April 30, 2011

France, USA, 1847/8: Price Differentials

In Paris, the Platinum strip was ~Fr 4. (USD$ 0.74) ; the entire battery was USD$ 1.30.  If this is the larger French size, the same battery cost 25% more.

The US Platinum price appears to be 44% more expensive than the Paris catalogue.

1847: 1 Troy Ounce Platinum (mfg, retail)  = Fr 37.32 (USD$ 7.17) 
1848: 1 Troy Ounce Platinum (Semi-mfg, retail)  = USD$ 10.9714
1848: 1 Troy Oz. Platinum (Semi-mfg, retail)  = USD$ 15.
 
Bossange's (1st Supplment) 1847 Catalogue, p.54-5:


Pike's 1848 Catalogue, p.58; 24:


Other items may further indicate or clarify the import & profit needed by a US catalogue retailer.  Most appear to be British; the Daguerreotype camera ($ 25.) was 49% higher than the French price (Fr 90; USD$ 16.76)

April 27, 2011

USA, 1847: Chamberlain's Catalogue (Partial)

Compare 1846 Paris Catalogue Prices.  In Germany, manufactured Platinum prices were 50% lower.  Based on foreign wares, Chamerberlain's Catalogue suggests the US wholesale/retail Platinum price from the same goods.  Platinum spoons in a Paris retailer's catalogue were the equivalent of $0.96 - 1.93; spirit lamps w/ platinum coils ~ equiv. $2. - 2.40.

1845:1 Troy Oz. of Platinum (Trade, catalogue) ~ USD$ 11.50 - 17.











From 1846, the US Custom tax on imported foreign stills was 30%.



In the late 1840s, the Gold/Platinum and Gold/Silver ratio was 1:2.48-2.76; 1:16
The Platinum/Silver ratio was 1:5.80-6.40

c.1847:1 Troy Oz. Gold (Mkt) ~ USD$ 20.69
c.1847:1 Troy Oz. Silver (Mkt) ~ USD$ 1.293
c.1845?:1 Troy Oz. Platinum (Mkt) ~ USD$ 8.33
c.1847:1 Troy Oz. Platinum (Mkt) ~ USD$ 7.50
 
Citation: Manual of mineralogy: including observations on mines, rocks... James Dwight Dana (1851) p.387


Demonstration with a powerful Grove Battery, either 200 Square Inches (or 800 Sq. In.)
 


The 1847 Supplement to the 1845 Bossange Catalogue offered identical prices for Platinum manufactures.  Where manufactured in different metals, Platinum items sold at 66% > 75% the price of Gold items (Fr 116.63/ oz. troy.)  


1845:1 Troy Oz. of Platinum (ret.?) ~ Fr 58.31 - 87.47 (USD$ 11.23 - 16.85)

Citation: Catalogue générale de Hector Bossange (1845)
















Where the Bunsen Battery cost Fr 5, the Grove Battery cost Fr 7 - Fr 2 for the Platinum strip.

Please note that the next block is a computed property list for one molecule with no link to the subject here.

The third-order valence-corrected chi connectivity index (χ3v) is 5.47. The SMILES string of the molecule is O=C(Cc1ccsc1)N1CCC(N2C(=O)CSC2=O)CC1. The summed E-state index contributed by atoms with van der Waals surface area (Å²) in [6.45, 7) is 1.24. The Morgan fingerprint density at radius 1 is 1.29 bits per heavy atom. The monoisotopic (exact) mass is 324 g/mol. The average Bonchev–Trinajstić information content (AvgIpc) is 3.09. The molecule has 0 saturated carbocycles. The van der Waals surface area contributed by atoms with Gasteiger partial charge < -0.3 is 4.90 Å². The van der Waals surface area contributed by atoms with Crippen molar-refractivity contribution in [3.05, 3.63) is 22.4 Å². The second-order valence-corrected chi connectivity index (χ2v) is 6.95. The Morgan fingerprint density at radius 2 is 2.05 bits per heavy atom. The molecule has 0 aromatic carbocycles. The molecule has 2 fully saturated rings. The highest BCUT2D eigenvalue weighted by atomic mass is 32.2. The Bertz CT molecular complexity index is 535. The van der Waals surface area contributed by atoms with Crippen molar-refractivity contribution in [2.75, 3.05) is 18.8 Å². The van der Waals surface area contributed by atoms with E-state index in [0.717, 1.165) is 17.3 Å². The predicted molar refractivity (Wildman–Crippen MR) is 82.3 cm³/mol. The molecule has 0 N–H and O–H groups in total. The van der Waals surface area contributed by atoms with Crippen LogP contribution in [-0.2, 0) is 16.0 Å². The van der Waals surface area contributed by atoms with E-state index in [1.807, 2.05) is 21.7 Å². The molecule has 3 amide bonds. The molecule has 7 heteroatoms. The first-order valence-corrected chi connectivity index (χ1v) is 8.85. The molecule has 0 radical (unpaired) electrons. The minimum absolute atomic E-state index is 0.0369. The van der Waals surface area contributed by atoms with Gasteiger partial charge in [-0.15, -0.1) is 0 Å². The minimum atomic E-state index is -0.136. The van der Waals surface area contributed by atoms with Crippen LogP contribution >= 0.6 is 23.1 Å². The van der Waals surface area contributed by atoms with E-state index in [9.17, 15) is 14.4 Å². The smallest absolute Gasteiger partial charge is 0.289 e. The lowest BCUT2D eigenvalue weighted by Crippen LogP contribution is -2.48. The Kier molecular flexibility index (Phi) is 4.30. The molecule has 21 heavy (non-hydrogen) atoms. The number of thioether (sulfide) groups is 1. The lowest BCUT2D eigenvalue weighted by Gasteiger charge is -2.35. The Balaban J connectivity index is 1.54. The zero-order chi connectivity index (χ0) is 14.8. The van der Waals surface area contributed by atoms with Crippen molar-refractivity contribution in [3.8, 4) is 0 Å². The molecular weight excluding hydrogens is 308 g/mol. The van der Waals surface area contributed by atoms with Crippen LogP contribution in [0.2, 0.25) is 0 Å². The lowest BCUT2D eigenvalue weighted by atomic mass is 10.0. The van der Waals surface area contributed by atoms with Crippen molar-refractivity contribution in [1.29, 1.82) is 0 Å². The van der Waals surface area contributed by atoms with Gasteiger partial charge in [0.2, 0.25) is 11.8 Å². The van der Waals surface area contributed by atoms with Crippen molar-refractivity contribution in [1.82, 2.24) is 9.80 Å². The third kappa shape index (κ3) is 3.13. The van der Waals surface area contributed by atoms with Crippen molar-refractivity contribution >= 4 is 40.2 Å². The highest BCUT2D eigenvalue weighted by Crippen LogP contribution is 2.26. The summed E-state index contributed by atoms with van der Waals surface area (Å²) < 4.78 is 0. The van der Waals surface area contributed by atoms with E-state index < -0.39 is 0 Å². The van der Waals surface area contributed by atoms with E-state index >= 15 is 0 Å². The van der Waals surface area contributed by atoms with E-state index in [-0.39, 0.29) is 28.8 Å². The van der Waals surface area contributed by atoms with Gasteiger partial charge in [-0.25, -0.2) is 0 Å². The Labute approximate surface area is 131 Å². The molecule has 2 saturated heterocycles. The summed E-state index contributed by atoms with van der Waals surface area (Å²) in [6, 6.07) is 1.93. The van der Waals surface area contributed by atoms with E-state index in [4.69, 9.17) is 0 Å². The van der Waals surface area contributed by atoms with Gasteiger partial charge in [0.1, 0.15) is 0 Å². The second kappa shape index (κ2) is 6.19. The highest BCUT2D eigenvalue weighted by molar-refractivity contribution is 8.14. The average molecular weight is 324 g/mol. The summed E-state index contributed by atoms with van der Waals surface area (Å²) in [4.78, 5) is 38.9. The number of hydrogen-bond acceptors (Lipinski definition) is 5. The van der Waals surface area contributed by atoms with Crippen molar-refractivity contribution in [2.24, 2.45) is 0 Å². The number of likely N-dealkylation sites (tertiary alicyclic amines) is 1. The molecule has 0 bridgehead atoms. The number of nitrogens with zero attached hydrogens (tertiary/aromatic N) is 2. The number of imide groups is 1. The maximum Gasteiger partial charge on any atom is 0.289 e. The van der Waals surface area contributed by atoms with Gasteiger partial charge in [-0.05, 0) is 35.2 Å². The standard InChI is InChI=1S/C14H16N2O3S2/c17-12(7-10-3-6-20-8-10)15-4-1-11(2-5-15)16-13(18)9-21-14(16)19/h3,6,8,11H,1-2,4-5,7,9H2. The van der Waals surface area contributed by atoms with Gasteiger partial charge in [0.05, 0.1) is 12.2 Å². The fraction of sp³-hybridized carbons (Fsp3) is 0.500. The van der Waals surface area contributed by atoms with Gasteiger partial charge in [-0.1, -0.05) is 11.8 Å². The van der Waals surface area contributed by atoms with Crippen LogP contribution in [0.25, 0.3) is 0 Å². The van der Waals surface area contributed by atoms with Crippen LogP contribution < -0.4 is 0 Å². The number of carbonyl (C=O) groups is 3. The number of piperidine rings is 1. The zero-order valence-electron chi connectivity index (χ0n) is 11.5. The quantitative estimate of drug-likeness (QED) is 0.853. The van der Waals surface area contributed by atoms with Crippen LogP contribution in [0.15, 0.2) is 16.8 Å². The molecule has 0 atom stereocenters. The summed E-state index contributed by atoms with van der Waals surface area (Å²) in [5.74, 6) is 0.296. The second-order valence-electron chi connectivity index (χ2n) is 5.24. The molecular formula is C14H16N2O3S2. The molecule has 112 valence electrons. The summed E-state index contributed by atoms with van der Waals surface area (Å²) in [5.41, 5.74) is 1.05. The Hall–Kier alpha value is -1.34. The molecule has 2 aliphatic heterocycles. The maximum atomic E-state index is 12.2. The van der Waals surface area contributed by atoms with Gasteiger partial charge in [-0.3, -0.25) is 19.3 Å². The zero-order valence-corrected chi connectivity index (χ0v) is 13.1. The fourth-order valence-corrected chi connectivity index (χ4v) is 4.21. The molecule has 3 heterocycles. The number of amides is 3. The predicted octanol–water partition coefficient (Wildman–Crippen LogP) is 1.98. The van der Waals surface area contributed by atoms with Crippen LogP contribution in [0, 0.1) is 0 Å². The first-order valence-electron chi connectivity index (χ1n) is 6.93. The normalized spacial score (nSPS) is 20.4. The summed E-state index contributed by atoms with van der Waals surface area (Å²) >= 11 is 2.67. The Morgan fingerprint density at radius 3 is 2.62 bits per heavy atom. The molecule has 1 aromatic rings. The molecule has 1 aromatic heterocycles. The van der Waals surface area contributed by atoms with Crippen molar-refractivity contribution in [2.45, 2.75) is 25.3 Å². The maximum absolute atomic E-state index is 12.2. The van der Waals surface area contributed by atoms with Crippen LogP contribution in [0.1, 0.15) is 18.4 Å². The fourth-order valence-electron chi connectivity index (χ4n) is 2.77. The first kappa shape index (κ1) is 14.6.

1845: the Menier Catalogue sold refined Gold products at Fr 116.63 a troy ounce.




"Platina" was identified in gilded and clad counterfeits, but both high cost and labor were generally considered prohibitive.  Reported Platinum counterfeits were exquisite copies; perhaps older dies had been stolen?



A true weight Half-Eagles weighed 8.359 grams (129.0 grains; .2687 troy ounces); Platinum alloy Half-Eagles (N.O.) were dated 1843, 1844, 1847, 1848.

Feb. 1848:

 

 




Platinum is not specified in contemporary accounts; perhaps the "white metal" was assumed to be Silver?  It was possibly "Platina" (dental alloy: Ag/Pt), ~1 g. or 11.52% Platinum

It seems likely the counterfeit composition was scrap English Sovereigns (for the Gold guilding) around a French "Platina" core.  The Specific Gravity of this combined coin alloy should be ~16.95, not indicated.

59.94% Fine Au
  5.57% Cu
34.50% "Platina" (Ag/Pt : 66.6% Ag, 33.4% Pt)

The actual amount of Platinum in the coin was 0.963 g.; of Silver, 1.92 g.  Assuming Platinum in bars was purchased for $7.50/Ozt, and without factoring the transport cost, or 'true cost' in whatever US domestic market purchased, the intrinsic Platinum was worth $ 0.232 (Minimum Coin Scrap: $3.64); Ingot Pt @ $8.33, the intrinsic Platinum was worth $ 0.258 (Minimum Coin Scrap: $3.67)

 Alternately, factoring a Silver solder (.475 Ag, .275 Cu, .250 Zn) the counterfeit's composition might be .595 Au, .090 Cu, .205 Ag, .075 Pt, .035 Zn or SG 14.51. Gold content held constant, a lower SG suggests smaller amount of Silver (19%) and Platinum (6%) and a greater proportion of Copper and  Zinc: 10% Cu and 5.5% Zn.

The margin for tools, labor, conspiracy costs and possibly fenced dies (!) appears poor, unless the local currency forex was otherwise exceedingly advantageous for "coin." 





The Gold-Value in the Counterfeit was $1.25; at .915 Fine

 

1847 Opinion, source on EckFeldt's 1843 work (prior to Platinum Rouble's demonetization):

Citation: American Journal of Agriculture and Science, Vol. 6, No. 16; Ebenezer Emmons (8/1847) 



c.1846: London Alloys recommended by Percival Norton Johnson:
 
Specific Gravity: